The story of Rhône-Poulenc Rorer Inc.'s new RPR Gencell gene therapy consortium is the story of the birth of a corporate strategy, and of the ability of a large company to put together a critical mass of technology in a way that would be hard for small biotech companies to duplicate.

The consortium of 14 companies and institutions, announced last week, has been in gestation since January 1991, six months after the merger between Rhône-Poulenc and Rorer, when the company was considering what its corporate strategy should be going forward, and how it would fill its pipeline.

The strategic marketing group believed that one of the next major opportunities would be in gene therapy, but top management wasn't sure whether to invest immediately or wait. Nor was it sure whether to invest heavily or make a few small bets, according to Thierry Soursac, senior vice president and president of the biotech division at RPR.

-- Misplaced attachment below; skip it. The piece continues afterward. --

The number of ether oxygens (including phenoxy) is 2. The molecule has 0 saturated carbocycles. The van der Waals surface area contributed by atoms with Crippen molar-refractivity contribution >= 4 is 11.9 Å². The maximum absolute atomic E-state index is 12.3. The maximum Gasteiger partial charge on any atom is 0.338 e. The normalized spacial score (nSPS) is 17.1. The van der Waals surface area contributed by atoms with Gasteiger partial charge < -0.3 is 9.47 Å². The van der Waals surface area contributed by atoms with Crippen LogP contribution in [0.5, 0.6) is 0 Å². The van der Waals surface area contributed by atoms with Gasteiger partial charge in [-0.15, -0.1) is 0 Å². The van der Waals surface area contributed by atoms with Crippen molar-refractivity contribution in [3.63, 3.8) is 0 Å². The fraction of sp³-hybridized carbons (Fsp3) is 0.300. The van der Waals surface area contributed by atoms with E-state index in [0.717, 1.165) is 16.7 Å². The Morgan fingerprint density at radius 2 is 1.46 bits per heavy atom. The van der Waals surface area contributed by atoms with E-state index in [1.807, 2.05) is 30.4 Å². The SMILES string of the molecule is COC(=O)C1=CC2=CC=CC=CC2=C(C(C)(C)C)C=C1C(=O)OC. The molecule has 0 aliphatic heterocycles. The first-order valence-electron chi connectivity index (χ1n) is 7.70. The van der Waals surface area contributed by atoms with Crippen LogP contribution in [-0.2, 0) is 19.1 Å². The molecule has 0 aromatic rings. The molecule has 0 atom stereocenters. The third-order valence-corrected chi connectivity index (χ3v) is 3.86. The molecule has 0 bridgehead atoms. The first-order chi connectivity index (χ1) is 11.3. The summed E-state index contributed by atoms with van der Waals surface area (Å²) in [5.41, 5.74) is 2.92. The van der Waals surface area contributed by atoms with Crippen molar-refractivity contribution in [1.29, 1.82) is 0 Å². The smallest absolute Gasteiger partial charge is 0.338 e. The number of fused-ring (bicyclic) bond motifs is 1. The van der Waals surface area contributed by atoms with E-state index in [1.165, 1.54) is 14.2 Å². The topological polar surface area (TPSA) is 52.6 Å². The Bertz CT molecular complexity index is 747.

Shared vision

In 1992, RPR brought in a new head of R&D from Sandoz, Manford Karobath, who shared the vision of gene and cell therapy as a major opportunity, putting the marketing and R&D groups on the same wavelength.